Like its crustacean relatives, crabs and lobsters, barnacles have a hard exoskeleton and multiple segmented legs. These legs, however, no longer function as legs but have become specialized feeding and respiratory appendages. In addition to the exoskeleton, barnacles grow a hard outer shell; this outer shell is what is visible. The animals also have an opening at the top where the feeding and respiratory appendages are exposed to water. Barnacles are mostly hermaphroditic, and they cross-fertilize with their next-door neighbors.
Encrusted on ships, barnacles can cause enough drag to increase fuel consumption by 40 percent. Cement glands within the antennae produce the brown glue that fastens a barnacle to a hard surface. Acids and alkalis do not dissolve this incredibly strong glue that can hold the base of the shell to a surface long after the barnacle is dead. Dentists interested in the adhesive power of this glue have been trying to determine its composition.
Here are some of the barnacles you may see living at Fitzgerald Marine Reserve.
Common Acorn barnacle: Balanus glandula
This species is the most common intertidal barnacle in California, and it occurs in large patches, usually in the mid to upper tidal zone. Acorn barnacles begin life as free swimming larvae. When the time comes to settle, the larvae “glue” their heads to hard surfaces, such as pilings, wharfs, ships, rocks or other hard-shelled animals. Barnacles spend the rest of their lives in this position—head down and feet up. The Acorn barnacle shell width ranges from 1/4 to 1/2 inch, and their color varies from white to light brown. They are volcano-shaped; that is, the shell has a larger base that tapers at the top. Plates can seal off the animal when it is exposed to air by low tides, preventing desiccation. The top opening is diamond shaped and sometimes when the plates are closed, a line appears down the middle of the top, at the juncture of the plates.
Buckshot barnacle or Small Acorn barnacle: Chthamalus dalli and Chthamalus fissus
This barnacle closely resembles the Acorn except that it is much smaller (shell sizes range from 1/8 to 1/4 inch wide for adults), and it has an oval rather than a diamond-shaped opening. It can live on almost any surface that it can attach to: this includes many other animals such as limpets, snails, mussels and even other barnacles. When its inner plates are closed, sometimes cross-shaped lines appear on the top. Buckshot barnacles can settle in very high densities that can cover entire areas of rock.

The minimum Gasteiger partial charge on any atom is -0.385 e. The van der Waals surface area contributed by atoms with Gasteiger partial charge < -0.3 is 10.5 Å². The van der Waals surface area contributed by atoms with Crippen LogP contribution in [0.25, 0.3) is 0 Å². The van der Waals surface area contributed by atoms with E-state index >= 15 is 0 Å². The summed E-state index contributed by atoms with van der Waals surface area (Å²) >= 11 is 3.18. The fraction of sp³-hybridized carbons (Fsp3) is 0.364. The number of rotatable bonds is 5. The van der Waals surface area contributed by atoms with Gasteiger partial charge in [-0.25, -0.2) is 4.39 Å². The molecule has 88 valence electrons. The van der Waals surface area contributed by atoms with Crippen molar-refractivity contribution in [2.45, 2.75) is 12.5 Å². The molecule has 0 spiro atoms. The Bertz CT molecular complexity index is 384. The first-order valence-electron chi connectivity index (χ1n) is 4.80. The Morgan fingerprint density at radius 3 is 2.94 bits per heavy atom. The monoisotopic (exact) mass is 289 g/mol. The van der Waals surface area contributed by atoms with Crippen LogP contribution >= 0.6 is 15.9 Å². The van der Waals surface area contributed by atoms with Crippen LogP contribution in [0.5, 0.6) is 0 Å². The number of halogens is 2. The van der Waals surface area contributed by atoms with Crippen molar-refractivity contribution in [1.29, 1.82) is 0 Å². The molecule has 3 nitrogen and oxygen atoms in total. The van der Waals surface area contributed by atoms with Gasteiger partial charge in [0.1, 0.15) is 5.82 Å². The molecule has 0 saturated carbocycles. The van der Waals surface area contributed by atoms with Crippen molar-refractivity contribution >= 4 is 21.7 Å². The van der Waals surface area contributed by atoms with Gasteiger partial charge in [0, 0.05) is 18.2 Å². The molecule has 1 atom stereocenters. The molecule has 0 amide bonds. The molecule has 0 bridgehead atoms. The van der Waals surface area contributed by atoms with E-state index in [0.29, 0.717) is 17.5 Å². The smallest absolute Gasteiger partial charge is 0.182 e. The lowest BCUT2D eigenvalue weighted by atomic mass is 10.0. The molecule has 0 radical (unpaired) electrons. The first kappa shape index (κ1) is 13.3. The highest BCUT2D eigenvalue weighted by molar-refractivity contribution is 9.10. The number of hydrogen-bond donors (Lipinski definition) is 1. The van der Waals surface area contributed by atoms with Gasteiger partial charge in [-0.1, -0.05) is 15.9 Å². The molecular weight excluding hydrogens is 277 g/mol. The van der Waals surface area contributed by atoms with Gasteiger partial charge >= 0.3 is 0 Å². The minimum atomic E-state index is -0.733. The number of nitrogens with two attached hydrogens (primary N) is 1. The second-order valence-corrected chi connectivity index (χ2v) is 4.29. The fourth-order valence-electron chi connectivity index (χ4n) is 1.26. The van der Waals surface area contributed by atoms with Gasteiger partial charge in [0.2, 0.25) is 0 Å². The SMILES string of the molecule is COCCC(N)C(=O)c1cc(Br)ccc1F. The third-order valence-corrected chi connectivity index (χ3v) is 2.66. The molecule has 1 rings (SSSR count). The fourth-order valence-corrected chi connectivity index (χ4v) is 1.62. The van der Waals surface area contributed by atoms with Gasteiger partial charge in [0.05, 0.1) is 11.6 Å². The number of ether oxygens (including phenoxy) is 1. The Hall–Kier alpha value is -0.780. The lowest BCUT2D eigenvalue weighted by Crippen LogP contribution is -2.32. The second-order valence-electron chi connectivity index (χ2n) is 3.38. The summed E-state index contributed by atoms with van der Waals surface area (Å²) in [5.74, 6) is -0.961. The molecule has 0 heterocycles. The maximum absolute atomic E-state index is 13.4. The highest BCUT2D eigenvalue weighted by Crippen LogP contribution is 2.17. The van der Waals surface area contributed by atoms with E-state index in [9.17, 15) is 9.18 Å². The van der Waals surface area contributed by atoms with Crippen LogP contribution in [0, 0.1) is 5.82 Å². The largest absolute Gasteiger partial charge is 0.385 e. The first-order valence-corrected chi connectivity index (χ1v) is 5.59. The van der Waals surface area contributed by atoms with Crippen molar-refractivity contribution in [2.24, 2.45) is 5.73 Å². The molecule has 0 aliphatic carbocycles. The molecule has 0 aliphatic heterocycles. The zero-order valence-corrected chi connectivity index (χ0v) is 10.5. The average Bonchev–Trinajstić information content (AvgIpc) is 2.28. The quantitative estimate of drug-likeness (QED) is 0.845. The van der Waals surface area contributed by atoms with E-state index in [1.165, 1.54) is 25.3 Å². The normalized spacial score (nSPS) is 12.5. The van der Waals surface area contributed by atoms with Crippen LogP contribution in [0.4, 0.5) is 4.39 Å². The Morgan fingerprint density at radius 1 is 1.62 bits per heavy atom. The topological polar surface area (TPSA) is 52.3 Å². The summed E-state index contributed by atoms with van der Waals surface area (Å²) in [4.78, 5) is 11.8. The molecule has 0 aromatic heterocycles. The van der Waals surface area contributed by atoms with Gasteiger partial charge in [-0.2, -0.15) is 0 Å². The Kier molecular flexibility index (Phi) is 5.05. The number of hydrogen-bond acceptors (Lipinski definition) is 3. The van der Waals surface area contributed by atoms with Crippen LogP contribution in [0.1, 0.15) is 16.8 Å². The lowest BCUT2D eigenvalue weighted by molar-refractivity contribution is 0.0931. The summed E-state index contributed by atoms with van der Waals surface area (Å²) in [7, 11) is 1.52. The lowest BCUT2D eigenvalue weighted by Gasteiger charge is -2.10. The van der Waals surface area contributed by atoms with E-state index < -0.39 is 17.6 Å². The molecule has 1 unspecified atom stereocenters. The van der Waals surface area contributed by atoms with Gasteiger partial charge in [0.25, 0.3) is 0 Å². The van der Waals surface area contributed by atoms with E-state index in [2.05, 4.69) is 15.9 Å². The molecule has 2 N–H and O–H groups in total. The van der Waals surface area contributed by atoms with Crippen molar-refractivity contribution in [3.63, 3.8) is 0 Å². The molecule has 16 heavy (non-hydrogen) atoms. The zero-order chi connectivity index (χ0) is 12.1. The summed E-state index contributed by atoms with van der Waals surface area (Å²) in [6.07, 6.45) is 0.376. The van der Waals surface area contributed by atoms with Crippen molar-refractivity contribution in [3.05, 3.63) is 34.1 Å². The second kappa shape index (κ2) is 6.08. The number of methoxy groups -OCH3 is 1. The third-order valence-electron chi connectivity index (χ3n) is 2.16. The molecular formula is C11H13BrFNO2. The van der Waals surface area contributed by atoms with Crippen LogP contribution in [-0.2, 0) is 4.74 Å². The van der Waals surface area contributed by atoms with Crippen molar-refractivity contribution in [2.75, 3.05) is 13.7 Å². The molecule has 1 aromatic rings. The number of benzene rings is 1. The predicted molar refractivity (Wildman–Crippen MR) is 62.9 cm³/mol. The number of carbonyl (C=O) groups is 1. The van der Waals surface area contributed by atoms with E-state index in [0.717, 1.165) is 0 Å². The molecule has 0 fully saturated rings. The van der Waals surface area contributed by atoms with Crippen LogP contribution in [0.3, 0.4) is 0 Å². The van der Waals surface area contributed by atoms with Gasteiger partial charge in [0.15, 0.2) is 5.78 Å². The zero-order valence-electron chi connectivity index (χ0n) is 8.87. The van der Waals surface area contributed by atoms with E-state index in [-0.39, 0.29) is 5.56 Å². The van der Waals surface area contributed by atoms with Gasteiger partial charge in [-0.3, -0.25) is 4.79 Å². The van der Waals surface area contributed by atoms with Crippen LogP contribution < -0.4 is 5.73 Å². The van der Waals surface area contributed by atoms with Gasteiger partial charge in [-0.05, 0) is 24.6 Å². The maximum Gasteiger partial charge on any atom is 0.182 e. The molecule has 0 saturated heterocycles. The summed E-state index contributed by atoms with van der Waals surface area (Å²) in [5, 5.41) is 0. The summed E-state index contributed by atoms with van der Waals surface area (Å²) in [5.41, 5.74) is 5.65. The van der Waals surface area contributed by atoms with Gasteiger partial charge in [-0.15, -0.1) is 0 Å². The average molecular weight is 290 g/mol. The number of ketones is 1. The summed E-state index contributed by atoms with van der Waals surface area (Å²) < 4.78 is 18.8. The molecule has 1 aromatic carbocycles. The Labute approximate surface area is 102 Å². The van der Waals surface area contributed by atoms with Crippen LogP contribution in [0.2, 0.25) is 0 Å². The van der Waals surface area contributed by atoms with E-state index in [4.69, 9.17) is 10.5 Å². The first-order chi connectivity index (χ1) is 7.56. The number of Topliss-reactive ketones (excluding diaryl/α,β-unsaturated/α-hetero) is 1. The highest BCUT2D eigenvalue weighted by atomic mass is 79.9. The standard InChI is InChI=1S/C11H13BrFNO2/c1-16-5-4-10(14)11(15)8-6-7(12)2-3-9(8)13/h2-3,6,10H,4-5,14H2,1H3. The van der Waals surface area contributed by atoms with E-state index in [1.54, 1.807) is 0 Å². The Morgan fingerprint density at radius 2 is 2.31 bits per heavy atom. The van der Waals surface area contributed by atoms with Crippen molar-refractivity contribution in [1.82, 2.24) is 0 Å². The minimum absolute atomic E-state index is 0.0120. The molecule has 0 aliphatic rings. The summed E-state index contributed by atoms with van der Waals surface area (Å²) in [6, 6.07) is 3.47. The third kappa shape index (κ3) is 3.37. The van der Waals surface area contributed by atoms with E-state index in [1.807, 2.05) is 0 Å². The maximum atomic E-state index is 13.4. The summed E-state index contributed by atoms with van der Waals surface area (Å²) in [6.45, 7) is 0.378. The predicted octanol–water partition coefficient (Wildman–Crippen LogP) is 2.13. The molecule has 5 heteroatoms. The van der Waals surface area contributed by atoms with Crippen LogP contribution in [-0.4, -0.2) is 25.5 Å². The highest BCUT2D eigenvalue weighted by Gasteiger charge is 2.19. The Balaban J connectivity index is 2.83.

Thatched barnacle: Semibalanus cariosus
Thatched barnacles are usually found under ledges and on vertical surfaces. The volcano-shaped shell can be up to 2.4 inches in diameter, brownish green or greyish in color, with a rough or corrugated outer shell that has narrow ridges from the top to the base. The wall plates are composed of vertical tubelike ribs which become downward pointing, finger-like (“thatch-like”) projections. They are found in the middle to shallow intertidal.
Volcano or pink barnacle: Tetraclita rubescens
The Volcano barnacle shell has an average diameter of 1.5 inches, rarely 2. Its exoskeletal wall consists of four plates with no basal plate (all other local Acorn barnacles have six plates). The shells of adults are pink to reddish and appear thatched, while the shells of (uneroded) juveniles are white. They are common in middle to low intertidal zones on rocks exposed to strong surf. Their range appears to be moving farther into Northern California than previously noted.
Gooseneck barnacle: Pollicipes polymerus
Gooseneck barnacles are often seen in the exposed areas of the middle intertidal. They can be identified by several light-colored plates that form the top of a cone that sits on top of a dark stalk. These barnacles are typically found in large clumps and often in the midst of mussels. Gooseneck barnacles can grow several inches long depending on the conditions. Despite their strange appearance people like to eat them, especially in Europe, where they are farmed for consumption.